Monday, March 15, 2010

Take a hard look at the soft morpholgies

Every so often when I need to get some details about the caterpillars, I would do some electron microscopy. I especially love to browse specimens under a good scanning electron microscope (SEM). It feels like entering a different world: a microscopic one.

Recently I decided to look at more surface features of Manduca caterpillar bodies with SEM. This time I wanted to explore the folding structures on the soft cuticle.

The first thing I noticed was how hairy these cute caterpillars really are. No wonder people call caterpillars "fussy worms" in tropical Taiwan where I grew up. If vision is weak and proprioception is irrelevant, then tactile sensing must be dominant.

Then I couldn't help focusing my electron beam on the spiracles.... well, they look like tiny stadium to me. This the the hairs around the air slit can't be for tactile functions, or are they?
I think these are hairs that help repel moisture and particles to keep the air flow smooth. Maybe I should look into the literature.

Finally, I must show you at least one image of the crochets (microscopic claws) on the caterpillar prolegs. They are simply gorgeous!! I got many more images with higher magnification, but it's hard to explain what you are looking at in such close-up photos. This image was actually taken three weeks ago.
These caterpillars relay on these double array of crochets to grip on to any substrate. When a proleg retracts, these crochets are pulled into the cuticle pocket on the left side of the image. And the whole leg closes like a purse to prevent any unwanted hooking. It's so simple but reliable. I wonder if there is any better strategies for controlling these hooks array with large surface deformation... (another long night of restless dream)

Monday, March 1, 2010

Morphing Morphologies...

Some people asked me how I got into rolling locomotion from soft-bodied animals. This is actually a subtle point which perhaps I didn't make it explicit in my previous post. Although my current study system is one without any well-defined articulation, my interest is really about morphologies that function through morphing. All animals in the wild have to undergo dramatic transformation to switch the mode of locomotion (e.g. from crawling, swimming, running or whatever to wheeling/rolling). Their bodies are definitely morphing morphologies.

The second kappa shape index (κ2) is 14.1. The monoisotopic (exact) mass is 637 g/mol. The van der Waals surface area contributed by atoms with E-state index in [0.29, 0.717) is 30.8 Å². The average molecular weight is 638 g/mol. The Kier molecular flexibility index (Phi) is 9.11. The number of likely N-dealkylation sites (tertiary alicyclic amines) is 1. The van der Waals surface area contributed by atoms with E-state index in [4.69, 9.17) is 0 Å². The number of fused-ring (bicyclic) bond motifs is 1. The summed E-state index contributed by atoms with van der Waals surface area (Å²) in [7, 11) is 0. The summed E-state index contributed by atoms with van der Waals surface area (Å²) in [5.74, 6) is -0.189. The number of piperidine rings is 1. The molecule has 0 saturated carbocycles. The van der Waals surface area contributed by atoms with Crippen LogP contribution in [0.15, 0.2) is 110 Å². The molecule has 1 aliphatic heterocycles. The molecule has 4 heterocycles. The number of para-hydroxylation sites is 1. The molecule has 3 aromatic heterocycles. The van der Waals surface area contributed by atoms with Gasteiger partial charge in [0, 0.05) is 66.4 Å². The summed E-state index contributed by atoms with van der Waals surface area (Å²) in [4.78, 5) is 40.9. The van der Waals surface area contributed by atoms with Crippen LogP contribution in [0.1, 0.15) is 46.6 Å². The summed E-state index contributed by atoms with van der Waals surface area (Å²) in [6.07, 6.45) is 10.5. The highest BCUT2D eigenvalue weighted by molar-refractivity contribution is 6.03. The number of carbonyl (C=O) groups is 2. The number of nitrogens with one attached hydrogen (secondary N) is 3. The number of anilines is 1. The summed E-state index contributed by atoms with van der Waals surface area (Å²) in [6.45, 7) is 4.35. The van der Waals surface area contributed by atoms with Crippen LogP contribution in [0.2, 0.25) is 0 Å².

Similarly, soft-bodied robot can be defined by its ability to morph regardless of its material. Indeed, the definition of "soft-bodied robot" has been a indefinite argument in my research group. What is really considered "soft"? Isn't it all relative?

After four years of contemplation, I have only recently come to the conclusion that a soft-bodied robot is a robotic device that can conform to the environment without active control. In other words, soft-bodied robots do not maintain any definite posture. Instead they allow the environment to determine its shape in conjunction with the internal control of body properties. This definition was really an inspiration from my study of caterpillar locomotion. Proprioception (perception of body posture) is therefore insignificant by definition. If we translate this definition of soft-bodiedness back to the animal kingdom. A true soft-body is one that does not force any posture. This will exclude all the hydrostatically controlled bodies especially muscular hydrostats. How heretic? Octopus arms are not soft? Well, we must also recognize that tissues can be tuned to different states. An octopus arm can be a very well-controlled muscular hydrostat when performing a manipulative task but highly compliant when relaxed. From this concept, I urge the biology community to take on more specific terms when describing animals or organismic bodies:

Articulated body [lever-linkage system with joint actuation]
Celumic hydrostat [the pressurized fluid-filled body as a skeleton]
Muscular hydrostat [muscles as the skeleton and actuators]
Environmental skeleton [substrate as skeleton on which muscles act]